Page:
“Already, the group from Eggon extraction called Ombatse has been proscribed since the beginning of this year because of the activities of the members. They go from one place to another, harbouring arms, attacking any area that has any conflict with any of their members. The group is banned and its members are those causing this problem in the state and we feel it is necessary to bring this to the notice of the federal government.

“Before now, there were one or two arrests. But as a result of yesterday's (Tuesday) event, I am yet to be briefed on the number of arrests that have been made. Already, I learnt that security operatives are making arrangements to see how they can contain the situation. It is on that point that I will know how many arrests have been made,” he said.

The Nasarawa governor said the state government thought it had subdued the group about a year ago only for it to resurface with renewed hostilities by attacking and forcibly initiating people from their tribal group into their rank.

“Two weeks ago, we discovered a certain militia group holding arms and carrying out cultist activities in the state. Since January, this thing has not abated and in the past two weeks, it took a total different dimension. We decided to hold a security meeting to find a way of solving the problem. The solution was to go to the shrine and pick on the cult leader so that the problem will be solved once and for all.

“As security operatives were approaching the shrine, unknown to them that ambush had been laid for them, these people attacked them and this resulted in the death of more than 20 policemen.”

Al-Makura pledged that his administration would assist “victims of the attacks, those who are security operatives and those who are not. We will see how we can assist their families.”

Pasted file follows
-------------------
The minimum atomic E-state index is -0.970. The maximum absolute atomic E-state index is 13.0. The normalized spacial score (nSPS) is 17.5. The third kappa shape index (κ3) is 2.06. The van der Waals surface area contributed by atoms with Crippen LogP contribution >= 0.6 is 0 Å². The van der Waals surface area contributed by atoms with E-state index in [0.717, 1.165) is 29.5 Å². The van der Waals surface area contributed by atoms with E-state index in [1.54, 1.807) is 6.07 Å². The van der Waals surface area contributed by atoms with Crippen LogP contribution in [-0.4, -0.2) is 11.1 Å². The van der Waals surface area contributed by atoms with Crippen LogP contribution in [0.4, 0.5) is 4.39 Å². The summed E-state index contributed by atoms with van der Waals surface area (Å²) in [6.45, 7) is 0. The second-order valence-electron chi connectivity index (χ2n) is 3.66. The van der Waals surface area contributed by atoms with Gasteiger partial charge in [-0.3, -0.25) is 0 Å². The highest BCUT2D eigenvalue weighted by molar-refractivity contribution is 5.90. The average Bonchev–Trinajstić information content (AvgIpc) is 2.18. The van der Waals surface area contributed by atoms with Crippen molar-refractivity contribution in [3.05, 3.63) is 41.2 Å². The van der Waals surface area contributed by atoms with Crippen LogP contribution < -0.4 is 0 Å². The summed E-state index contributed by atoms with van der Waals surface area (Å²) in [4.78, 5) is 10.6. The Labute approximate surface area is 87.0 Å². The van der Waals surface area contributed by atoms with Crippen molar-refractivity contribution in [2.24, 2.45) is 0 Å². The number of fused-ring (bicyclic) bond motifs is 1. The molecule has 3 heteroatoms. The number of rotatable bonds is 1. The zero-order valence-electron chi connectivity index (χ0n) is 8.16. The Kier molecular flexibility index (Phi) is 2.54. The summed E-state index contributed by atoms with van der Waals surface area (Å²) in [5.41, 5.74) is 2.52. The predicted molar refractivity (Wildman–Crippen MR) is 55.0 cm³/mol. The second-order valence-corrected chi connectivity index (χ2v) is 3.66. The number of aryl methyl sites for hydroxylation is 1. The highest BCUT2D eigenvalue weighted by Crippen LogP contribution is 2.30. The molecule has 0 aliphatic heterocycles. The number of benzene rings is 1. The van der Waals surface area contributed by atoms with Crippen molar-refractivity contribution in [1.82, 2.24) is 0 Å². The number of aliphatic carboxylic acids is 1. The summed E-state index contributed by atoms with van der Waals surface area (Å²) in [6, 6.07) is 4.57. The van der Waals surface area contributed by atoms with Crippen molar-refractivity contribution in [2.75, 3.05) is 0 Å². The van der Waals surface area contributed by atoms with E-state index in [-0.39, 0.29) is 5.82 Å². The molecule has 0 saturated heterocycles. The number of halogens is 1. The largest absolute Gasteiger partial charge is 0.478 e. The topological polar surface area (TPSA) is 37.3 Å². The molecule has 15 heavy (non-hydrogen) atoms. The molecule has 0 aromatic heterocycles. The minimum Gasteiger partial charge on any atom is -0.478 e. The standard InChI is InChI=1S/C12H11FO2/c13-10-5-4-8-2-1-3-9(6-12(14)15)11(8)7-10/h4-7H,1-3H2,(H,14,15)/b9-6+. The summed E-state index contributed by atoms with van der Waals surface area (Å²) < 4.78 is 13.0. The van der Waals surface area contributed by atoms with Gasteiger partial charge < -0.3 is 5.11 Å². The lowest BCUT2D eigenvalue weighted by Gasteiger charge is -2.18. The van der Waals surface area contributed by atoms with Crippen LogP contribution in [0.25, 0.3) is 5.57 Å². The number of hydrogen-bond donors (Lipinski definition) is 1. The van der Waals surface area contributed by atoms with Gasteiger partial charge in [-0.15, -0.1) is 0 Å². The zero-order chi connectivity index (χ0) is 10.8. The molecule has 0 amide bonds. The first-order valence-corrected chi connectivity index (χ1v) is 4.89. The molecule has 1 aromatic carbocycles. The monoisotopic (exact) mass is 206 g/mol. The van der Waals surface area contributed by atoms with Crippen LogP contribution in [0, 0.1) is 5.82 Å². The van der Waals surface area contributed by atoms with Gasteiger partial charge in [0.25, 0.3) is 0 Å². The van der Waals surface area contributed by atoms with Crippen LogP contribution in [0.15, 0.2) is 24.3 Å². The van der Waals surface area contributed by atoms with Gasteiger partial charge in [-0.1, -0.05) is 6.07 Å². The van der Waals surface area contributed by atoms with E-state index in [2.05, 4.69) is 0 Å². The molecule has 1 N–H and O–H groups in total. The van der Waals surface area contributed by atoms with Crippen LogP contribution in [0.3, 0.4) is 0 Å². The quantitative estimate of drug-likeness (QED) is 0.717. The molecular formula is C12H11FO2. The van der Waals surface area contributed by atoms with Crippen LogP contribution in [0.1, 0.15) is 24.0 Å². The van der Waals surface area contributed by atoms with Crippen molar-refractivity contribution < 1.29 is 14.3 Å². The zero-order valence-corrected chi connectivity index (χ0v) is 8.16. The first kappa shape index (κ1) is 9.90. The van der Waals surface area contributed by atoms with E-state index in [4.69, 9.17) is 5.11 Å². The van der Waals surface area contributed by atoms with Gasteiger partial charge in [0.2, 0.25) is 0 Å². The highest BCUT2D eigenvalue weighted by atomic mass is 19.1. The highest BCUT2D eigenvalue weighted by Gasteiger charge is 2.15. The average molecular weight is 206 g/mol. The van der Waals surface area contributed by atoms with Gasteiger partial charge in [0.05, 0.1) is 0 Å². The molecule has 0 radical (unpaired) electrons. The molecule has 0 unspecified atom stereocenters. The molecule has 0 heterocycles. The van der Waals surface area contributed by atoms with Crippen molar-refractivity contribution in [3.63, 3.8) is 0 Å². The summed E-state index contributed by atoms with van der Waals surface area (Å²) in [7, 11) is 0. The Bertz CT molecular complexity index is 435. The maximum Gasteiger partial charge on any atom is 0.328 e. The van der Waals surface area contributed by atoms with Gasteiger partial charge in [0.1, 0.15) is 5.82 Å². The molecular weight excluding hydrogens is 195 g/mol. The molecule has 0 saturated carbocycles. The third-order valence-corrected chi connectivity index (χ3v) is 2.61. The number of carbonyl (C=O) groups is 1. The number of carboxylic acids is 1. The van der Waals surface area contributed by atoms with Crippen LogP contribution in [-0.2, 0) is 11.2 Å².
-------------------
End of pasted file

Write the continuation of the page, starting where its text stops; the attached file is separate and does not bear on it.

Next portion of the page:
On his part, Suswam also said his state needed the help of the federal government to tackle the insecurity in the area because scores of people, including women and children, were killed and property worth millions of naira destroyed in a clash between Fulani herdsmen and farmers in Agatu Local Government Area of the state.

Although, he did not put a number to the casualties from the crisis, the governor said 10 of the attackers, along with heavy weapons and many rounds of ammunition, were nabbed by the combined task force of the police the army and the State Security Service (SSS) operatives. He lamented the incident and argued that proactive measures must be taken to check the upsurge of violence sweeping through the country.

He said his meeting with Sambo agreed on the need for a national conference to resolve the matter. “I came to brief the vice-president on the security situation in Benue. You must have heard that there are serious altercation between the Fulani and the local farmers. This time it happened in Agatu Local Government, which is one of the local government areas that the Senate President represents, they almost overrun the local government, and there were a lot of killings and a lot of property destroyed.

“I felt that I should come to brief the vice-president who is holding forte for the president and I also discussed other sundry issues that relate to the general security situation in the country,” he said.

But while Al-Makura claimed 20 policemen, including an Assistant Commissioner of Police, were killed in the attack in his state, sources said out of the 11 trucks of riot policemen and SSS operatives sent to arrest the leader of the cult, Baba Alakyo, and recover arms in his possession, only two trucks returned safely with 20 policemen, out of whom nine had suffered varying degrees of gunshot wounds with 40 bodies of dead policemen recovered from the forests, much later.

Some of the bodies of the policemen were brought to the state capital, Lafia, to a large crowd of sympathisers and relatives waiting at the Dalhatu Araf Specialist Hospital (DASH). Most of the bodies, reports said, had been burnt beyond recognition.

One of the surviving policemen, while narrating his ordeal thought the militiamen had prior knowledge of their coming and had laid siege to the narrow road leading to the Alakyo village, where they were supposed to arrest their spiritual leader and recover arms said to be in his possession.

According to him, “The road was narrow and they allowed us into their midst before opening fire on us at close range. Effort to return fire and scare them into hiding was futile as bullets did not penetrate them.”

The policemen added that the militiamen, dressed in black shirts and caps, kept approaching the police amidst heavy gunfire which forced their Hilux vehicle to turn back being the last van on the convoy.